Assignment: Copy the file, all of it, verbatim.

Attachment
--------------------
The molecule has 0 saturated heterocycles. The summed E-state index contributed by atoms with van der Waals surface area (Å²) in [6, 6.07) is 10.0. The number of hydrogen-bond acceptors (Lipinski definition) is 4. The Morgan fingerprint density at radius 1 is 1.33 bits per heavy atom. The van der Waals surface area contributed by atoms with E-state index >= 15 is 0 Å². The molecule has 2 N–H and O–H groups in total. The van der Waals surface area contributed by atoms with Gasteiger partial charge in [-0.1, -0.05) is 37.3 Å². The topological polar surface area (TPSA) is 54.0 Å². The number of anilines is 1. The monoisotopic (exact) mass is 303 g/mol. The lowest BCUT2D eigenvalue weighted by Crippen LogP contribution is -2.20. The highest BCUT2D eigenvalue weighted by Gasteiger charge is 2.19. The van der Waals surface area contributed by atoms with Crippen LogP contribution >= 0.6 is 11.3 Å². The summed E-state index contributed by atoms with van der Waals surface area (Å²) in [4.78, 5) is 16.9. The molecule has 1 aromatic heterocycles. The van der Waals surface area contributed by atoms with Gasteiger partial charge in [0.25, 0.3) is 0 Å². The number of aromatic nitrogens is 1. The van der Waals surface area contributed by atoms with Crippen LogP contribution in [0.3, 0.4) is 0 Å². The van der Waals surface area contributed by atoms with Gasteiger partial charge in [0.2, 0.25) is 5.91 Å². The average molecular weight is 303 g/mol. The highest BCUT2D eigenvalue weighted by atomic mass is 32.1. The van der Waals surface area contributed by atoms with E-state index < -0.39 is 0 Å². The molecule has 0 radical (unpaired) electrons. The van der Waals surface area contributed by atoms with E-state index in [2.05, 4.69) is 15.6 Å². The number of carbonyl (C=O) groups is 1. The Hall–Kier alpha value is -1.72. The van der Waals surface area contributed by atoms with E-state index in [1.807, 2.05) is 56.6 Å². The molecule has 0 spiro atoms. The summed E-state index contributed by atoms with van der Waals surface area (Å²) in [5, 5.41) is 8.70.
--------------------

The molecule has 0 saturated heterocycles. The summed E-state index contributed by atoms with van der Waals surface area (Å²) in [6, 6.07) is 10.0. The number of hydrogen-bond acceptors (Lipinski definition) is 4. The Morgan fingerprint density at radius 1 is 1.33 bits per heavy atom. The van der Waals surface area contributed by atoms with E-state index >= 15 is 0 Å². The molecule has 2 N–H and O–H groups in total. The van der Waals surface area contributed by atoms with Gasteiger partial charge in [-0.1, -0.05) is 37.3 Å². The topological polar surface area (TPSA) is 54.0 Å². The number of anilines is 1. The monoisotopic (exact) mass is 303 g/mol. The lowest BCUT2D eigenvalue weighted by Crippen LogP contribution is -2.20. The highest BCUT2D eigenvalue weighted by Gasteiger charge is 2.19. The van der Waals surface area contributed by atoms with Crippen LogP contribution >= 0.6 is 11.3 Å². The summed E-state index contributed by atoms with van der Waals surface area (Å²) in [4.78, 5) is 16.9. The molecule has 1 aromatic heterocycles. The van der Waals surface area contributed by atoms with Gasteiger partial charge in [0.25, 0.3) is 0 Å². The number of aromatic nitrogens is 1. The van der Waals surface area contributed by atoms with Crippen LogP contribution in [0.3, 0.4) is 0 Å². The van der Waals surface area contributed by atoms with Gasteiger partial charge in [0.2, 0.25) is 5.91 Å². The average molecular weight is 303 g/mol. The highest BCUT2D eigenvalue weighted by atomic mass is 32.1. The van der Waals surface area contributed by atoms with E-state index < -0.39 is 0 Å². The molecule has 0 radical (unpaired) electrons. The van der Waals surface area contributed by atoms with E-state index in [2.05, 4.69) is 15.6 Å². The number of carbonyl (C=O) groups is 1. The Hall–Kier alpha value is -1.72. The van der Waals surface area contributed by atoms with E-state index in [1.807, 2.05) is 56.6 Å². The molecule has 0 spiro atoms. The summed E-state index contributed by atoms with van der Waals surface area (Å²) in [5, 5.41) is 8.70.